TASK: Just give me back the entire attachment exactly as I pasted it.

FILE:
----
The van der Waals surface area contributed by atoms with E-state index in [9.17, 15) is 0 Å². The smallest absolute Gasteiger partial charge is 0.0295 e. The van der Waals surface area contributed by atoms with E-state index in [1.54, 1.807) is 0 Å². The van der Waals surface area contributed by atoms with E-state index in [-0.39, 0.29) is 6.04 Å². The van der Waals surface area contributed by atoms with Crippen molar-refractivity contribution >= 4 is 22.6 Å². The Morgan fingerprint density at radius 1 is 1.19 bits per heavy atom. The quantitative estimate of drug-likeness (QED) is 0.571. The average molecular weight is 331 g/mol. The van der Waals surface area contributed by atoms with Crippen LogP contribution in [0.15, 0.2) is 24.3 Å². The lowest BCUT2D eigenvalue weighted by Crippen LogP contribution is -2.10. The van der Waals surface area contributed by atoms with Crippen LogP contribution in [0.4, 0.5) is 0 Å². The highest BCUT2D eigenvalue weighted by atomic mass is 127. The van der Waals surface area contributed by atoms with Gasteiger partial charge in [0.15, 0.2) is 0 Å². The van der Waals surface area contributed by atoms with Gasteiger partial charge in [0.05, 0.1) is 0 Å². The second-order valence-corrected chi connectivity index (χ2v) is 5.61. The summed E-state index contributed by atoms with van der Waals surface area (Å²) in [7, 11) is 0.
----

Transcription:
The van der Waals surface area contributed by atoms with E-state index in [9.17, 15) is 0 Å². The smallest absolute Gasteiger partial charge is 0.0295 e. The van der Waals surface area contributed by atoms with E-state index in [1.54, 1.807) is 0 Å². The van der Waals surface area contributed by atoms with E-state index in [-0.39, 0.29) is 6.04 Å². The van der Waals surface area contributed by atoms with Crippen molar-refractivity contribution >= 4 is 22.6 Å². The Morgan fingerprint density at radius 1 is 1.19 bits per heavy atom. The quantitative estimate of drug-likeness (QED) is 0.571. The average molecular weight is 331 g/mol. The van der Waals surface area contributed by atoms with Crippen LogP contribution in [0.15, 0.2) is 24.3 Å². The lowest BCUT2D eigenvalue weighted by Crippen LogP contribution is -2.10. The van der Waals surface area contributed by atoms with Crippen LogP contribution in [0.4, 0.5) is 0 Å². The highest BCUT2D eigenvalue weighted by atomic mass is 127. The van der Waals surface area contributed by atoms with Gasteiger partial charge in [0.15, 0.2) is 0 Å². The van der Waals surface area contributed by atoms with Gasteiger partial charge in [0.05, 0.1) is 0 Å². The second-order valence-corrected chi connectivity index (χ2v) is 5.61. The summed E-state index contributed by atoms with van der Waals surface area (Å²) in [7, 11) is 0.